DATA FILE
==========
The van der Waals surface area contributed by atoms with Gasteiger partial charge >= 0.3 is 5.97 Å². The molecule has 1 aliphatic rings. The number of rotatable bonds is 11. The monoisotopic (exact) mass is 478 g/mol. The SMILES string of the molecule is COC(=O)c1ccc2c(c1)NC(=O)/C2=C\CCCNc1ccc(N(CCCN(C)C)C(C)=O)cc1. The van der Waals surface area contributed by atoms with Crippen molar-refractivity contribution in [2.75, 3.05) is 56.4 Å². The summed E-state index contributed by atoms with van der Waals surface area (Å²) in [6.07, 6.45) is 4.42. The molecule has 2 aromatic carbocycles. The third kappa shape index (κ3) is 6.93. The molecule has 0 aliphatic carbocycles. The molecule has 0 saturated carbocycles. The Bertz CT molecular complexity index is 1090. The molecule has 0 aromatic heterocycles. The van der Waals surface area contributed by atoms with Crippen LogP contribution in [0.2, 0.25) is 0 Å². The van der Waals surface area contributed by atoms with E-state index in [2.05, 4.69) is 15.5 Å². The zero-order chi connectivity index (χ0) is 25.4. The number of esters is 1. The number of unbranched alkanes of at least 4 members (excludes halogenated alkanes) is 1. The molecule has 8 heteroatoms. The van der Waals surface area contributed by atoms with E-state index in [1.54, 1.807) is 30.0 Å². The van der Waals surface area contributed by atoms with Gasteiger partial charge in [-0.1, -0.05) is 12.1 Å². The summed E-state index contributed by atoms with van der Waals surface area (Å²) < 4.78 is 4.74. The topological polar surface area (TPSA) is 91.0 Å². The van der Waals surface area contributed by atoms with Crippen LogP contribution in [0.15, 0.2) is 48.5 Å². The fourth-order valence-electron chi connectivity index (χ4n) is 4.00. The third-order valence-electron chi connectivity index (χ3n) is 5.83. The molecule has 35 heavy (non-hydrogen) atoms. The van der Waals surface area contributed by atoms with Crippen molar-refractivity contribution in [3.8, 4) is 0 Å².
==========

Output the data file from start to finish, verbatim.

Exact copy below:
The van der Waals surface area contributed by atoms with Gasteiger partial charge >= 0.3 is 5.97 Å². The molecule has 1 aliphatic rings. The number of rotatable bonds is 11. The monoisotopic (exact) mass is 478 g/mol. The SMILES string of the molecule is COC(=O)c1ccc2c(c1)NC(=O)/C2=C\CCCNc1ccc(N(CCCN(C)C)C(C)=O)cc1. The van der Waals surface area contributed by atoms with Crippen molar-refractivity contribution in [2.75, 3.05) is 56.4 Å². The summed E-state index contributed by atoms with van der Waals surface area (Å²) in [6.07, 6.45) is 4.42. The molecule has 2 aromatic carbocycles. The third kappa shape index (κ3) is 6.93. The molecule has 0 aliphatic carbocycles. The molecule has 0 saturated carbocycles. The Bertz CT molecular complexity index is 1090. The molecule has 0 aromatic heterocycles. The van der Waals surface area contributed by atoms with Crippen LogP contribution in [0.2, 0.25) is 0 Å². The van der Waals surface area contributed by atoms with E-state index in [2.05, 4.69) is 15.5 Å². The zero-order chi connectivity index (χ0) is 25.4. The number of esters is 1. The number of unbranched alkanes of at least 4 members (excludes halogenated alkanes) is 1. The molecule has 8 heteroatoms. The van der Waals surface area contributed by atoms with E-state index in [1.54, 1.807) is 30.0 Å². The van der Waals surface area contributed by atoms with Gasteiger partial charge in [-0.1, -0.05) is 12.1 Å². The summed E-state index contributed by atoms with van der Waals surface area (Å²) < 4.78 is 4.74. The topological polar surface area (TPSA) is 91.0 Å². The van der Waals surface area contributed by atoms with Crippen LogP contribution in [0.15, 0.2) is 48.5 Å². The fourth-order valence-electron chi connectivity index (χ4n) is 4.00. The third-order valence-electron chi connectivity index (χ3n) is 5.83. The molecule has 35 heavy (non-hydrogen) atoms. The van der Waals surface area contributed by atoms with Crippen molar-refractivity contribution in [3.8, 4) is 0 Å².